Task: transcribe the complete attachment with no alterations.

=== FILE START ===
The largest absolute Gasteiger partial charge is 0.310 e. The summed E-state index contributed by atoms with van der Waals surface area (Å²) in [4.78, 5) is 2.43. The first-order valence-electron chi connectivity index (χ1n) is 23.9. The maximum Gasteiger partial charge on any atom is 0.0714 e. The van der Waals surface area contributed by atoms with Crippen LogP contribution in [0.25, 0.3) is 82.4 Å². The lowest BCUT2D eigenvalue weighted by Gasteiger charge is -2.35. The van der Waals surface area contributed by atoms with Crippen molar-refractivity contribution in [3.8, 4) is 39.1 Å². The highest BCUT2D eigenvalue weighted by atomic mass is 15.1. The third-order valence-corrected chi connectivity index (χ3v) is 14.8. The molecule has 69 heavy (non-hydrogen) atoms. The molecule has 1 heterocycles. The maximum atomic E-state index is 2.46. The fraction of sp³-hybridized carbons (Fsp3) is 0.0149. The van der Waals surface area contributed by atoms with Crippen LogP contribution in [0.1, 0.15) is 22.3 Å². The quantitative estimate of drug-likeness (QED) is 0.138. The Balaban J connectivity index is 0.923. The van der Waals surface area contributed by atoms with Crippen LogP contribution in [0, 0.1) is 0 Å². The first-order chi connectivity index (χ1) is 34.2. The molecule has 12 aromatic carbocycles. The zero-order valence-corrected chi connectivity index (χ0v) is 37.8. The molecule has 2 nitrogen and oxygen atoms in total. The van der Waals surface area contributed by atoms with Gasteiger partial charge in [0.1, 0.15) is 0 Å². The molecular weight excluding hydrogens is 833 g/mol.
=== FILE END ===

The largest absolute Gasteiger partial charge is 0.310 e. The summed E-state index contributed by atoms with van der Waals surface area (Å²) in [4.78, 5) is 2.43. The first-order valence-electron chi connectivity index (χ1n) is 23.9. The maximum Gasteiger partial charge on any atom is 0.0714 e. The van der Waals surface area contributed by atoms with Crippen LogP contribution in [0.25, 0.3) is 82.4 Å². The lowest BCUT2D eigenvalue weighted by Gasteiger charge is -2.35. The van der Waals surface area contributed by atoms with Crippen molar-refractivity contribution in [3.8, 4) is 39.1 Å². The highest BCUT2D eigenvalue weighted by atomic mass is 15.1. The third-order valence-corrected chi connectivity index (χ3v) is 14.8. The molecule has 69 heavy (non-hydrogen) atoms. The molecule has 1 heterocycles. The maximum atomic E-state index is 2.46. The fraction of sp³-hybridized carbons (Fsp3) is 0.0149. The van der Waals surface area contributed by atoms with Crippen LogP contribution in [0.1, 0.15) is 22.3 Å². The quantitative estimate of drug-likeness (QED) is 0.138. The Balaban J connectivity index is 0.923. The van der Waals surface area contributed by atoms with Crippen LogP contribution in [0, 0.1) is 0 Å². The first-order chi connectivity index (χ1) is 34.2. The molecule has 12 aromatic carbocycles. The zero-order valence-corrected chi connectivity index (χ0v) is 37.8. The molecule has 2 nitrogen and oxygen atoms in total. The van der Waals surface area contributed by atoms with Gasteiger partial charge in [0.1, 0.15) is 0 Å². The molecular weight excluding hydrogens is 833 g/mol.